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New York faces federal lawsuit over ‘unconstitutional’ Taser ban

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Photo Courtesy of Taser International via Getty Images

One New York mayor — along with the pro-Second Amendment Firearms Policy Foundation — is suing the state of New York over an "unconstitutional" regulation that forbids the possession of electronic weapons, including Tasers and stun guns.

According to court documents filed over the weekend, Middleburgh Mayor Matthew Avitabile wants to buy a Taser or a stun gun for home defense. The Firearms Policy Foundation and the mayor are suing New York Gov. Andrew Cuomo (D), Attorney General Eric Schneiderman (D) and State Police Superintendent Lt. Col. George Beach.

"The Second Amendment absolutely protects the right of law-abiding people to buy and possess all arms in common use for self-defense, like Tasers," Brandon Combs, chairman of the foundation, told Guns.com. "We are more than happy to remind New York that the right to keep and bear arms prevails over paternalistic and unconstitutional statutes like theirs."

New York is one of five states that bars citizens from possessing Tasers and stun guns. The others are Hawaii, Rhode Island, Massachusetts and New Jersey. In the Empire State, simply having a Taser or stun gun is a misdemeanor offense punishable by up to one year in prison.

But Avitabile's lawyers — using the 2008 Washington, D.C. v. Heller Supreme Court case, which overturned a statute that blocked citizens from keeping a firearm in the home and made it legal for residents to store weapons so they can be readily available for self defense — argue that banning electronic weapons is a clear violation of the mayor's constitutionally protected rights:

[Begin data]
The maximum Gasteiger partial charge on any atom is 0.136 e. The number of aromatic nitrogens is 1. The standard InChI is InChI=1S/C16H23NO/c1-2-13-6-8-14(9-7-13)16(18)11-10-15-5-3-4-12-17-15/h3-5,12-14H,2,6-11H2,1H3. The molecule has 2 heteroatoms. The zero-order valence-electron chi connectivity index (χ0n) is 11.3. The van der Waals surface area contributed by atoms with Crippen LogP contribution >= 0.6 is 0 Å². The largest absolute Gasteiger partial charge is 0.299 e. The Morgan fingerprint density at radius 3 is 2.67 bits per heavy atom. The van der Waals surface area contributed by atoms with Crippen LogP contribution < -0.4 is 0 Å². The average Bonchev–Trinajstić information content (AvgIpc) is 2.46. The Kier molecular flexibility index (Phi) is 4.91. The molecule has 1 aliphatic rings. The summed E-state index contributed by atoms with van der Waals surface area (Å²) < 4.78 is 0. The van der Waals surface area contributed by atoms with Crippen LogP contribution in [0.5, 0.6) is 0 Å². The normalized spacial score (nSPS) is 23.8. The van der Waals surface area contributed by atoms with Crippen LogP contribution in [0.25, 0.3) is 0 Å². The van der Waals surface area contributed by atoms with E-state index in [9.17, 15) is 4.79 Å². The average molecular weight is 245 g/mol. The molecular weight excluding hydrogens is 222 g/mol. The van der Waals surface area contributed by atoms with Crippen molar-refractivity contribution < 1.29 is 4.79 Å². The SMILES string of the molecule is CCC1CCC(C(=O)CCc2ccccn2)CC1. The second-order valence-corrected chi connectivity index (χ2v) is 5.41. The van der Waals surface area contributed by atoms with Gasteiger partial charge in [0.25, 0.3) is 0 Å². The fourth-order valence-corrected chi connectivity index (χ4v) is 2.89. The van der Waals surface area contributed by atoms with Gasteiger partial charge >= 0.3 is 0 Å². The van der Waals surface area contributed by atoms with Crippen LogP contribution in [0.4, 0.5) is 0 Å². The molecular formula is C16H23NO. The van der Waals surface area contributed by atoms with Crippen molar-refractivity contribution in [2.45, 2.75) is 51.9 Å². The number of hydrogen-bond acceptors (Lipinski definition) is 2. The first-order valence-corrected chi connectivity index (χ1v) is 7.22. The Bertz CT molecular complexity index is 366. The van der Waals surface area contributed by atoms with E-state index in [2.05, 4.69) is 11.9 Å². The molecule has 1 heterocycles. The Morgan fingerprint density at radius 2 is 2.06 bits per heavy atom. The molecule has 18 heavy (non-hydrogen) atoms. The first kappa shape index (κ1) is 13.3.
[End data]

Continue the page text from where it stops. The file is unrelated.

Given the decision in Heller, Defendants may not completely ban the keeping and bearing of arms for self-defense that are not unusually dangerous, deny individuals the right to carry arms in non-sensitive places, deprive individuals of the right to keep or carry arms in an arbitrary and capricious manner, or impose regulations on the right to keep and carry arms that are inconsistent with the Second Amendment.

Avitabile's lawyers, Stephen Stamboulieh and Alan Beck, have similar legal cases pending in New Jersey and New Orleans. In November, New Jersey Attorney General Christopher Porrino (R) admitted that his state's stun gun ban is a violation of the Second Amendment.

"We are pleased to be working to vindicate Mr. Avitabile’s Second Amendment civil rights and hope to expand the right to keep and bear arms for all law-abiding New York residents through this lawsuit," Stamboulieh told Guns.com.

Earlier in the year, the Supreme Court struck down a Massachusetts high court ruling that upheld the conviction of a woman who was carrying a stun gun for protection from her abusive ex-boyfriend.

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